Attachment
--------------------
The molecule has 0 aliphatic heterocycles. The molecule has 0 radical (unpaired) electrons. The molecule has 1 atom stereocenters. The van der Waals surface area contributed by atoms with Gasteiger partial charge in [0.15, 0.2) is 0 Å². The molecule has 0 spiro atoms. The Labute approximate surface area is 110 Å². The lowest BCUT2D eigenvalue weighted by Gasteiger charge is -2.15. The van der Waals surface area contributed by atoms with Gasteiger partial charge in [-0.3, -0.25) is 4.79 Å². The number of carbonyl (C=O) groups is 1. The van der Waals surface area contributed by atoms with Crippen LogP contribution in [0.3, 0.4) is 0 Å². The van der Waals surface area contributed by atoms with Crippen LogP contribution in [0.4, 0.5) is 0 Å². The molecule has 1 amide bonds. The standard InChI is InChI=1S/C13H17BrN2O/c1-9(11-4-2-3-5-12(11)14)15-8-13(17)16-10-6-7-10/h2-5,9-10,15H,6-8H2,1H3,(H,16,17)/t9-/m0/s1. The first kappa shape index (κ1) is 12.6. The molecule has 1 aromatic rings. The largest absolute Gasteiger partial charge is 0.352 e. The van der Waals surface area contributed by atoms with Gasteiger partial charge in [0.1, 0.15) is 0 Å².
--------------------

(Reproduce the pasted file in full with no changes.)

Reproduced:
The molecule has 0 aliphatic heterocycles. The molecule has 0 radical (unpaired) electrons. The molecule has 1 atom stereocenters. The van der Waals surface area contributed by atoms with Gasteiger partial charge in [0.15, 0.2) is 0 Å². The molecule has 0 spiro atoms. The Labute approximate surface area is 110 Å². The lowest BCUT2D eigenvalue weighted by Gasteiger charge is -2.15. The van der Waals surface area contributed by atoms with Gasteiger partial charge in [-0.3, -0.25) is 4.79 Å². The number of carbonyl (C=O) groups is 1. The van der Waals surface area contributed by atoms with Crippen LogP contribution in [0.3, 0.4) is 0 Å². The van der Waals surface area contributed by atoms with Crippen LogP contribution in [0.4, 0.5) is 0 Å². The molecule has 1 amide bonds. The standard InChI is InChI=1S/C13H17BrN2O/c1-9(11-4-2-3-5-12(11)14)15-8-13(17)16-10-6-7-10/h2-5,9-10,15H,6-8H2,1H3,(H,16,17)/t9-/m0/s1. The first kappa shape index (κ1) is 12.6. The molecule has 1 aromatic rings. The largest absolute Gasteiger partial charge is 0.352 e. The van der Waals surface area contributed by atoms with Gasteiger partial charge in [0.1, 0.15) is 0 Å².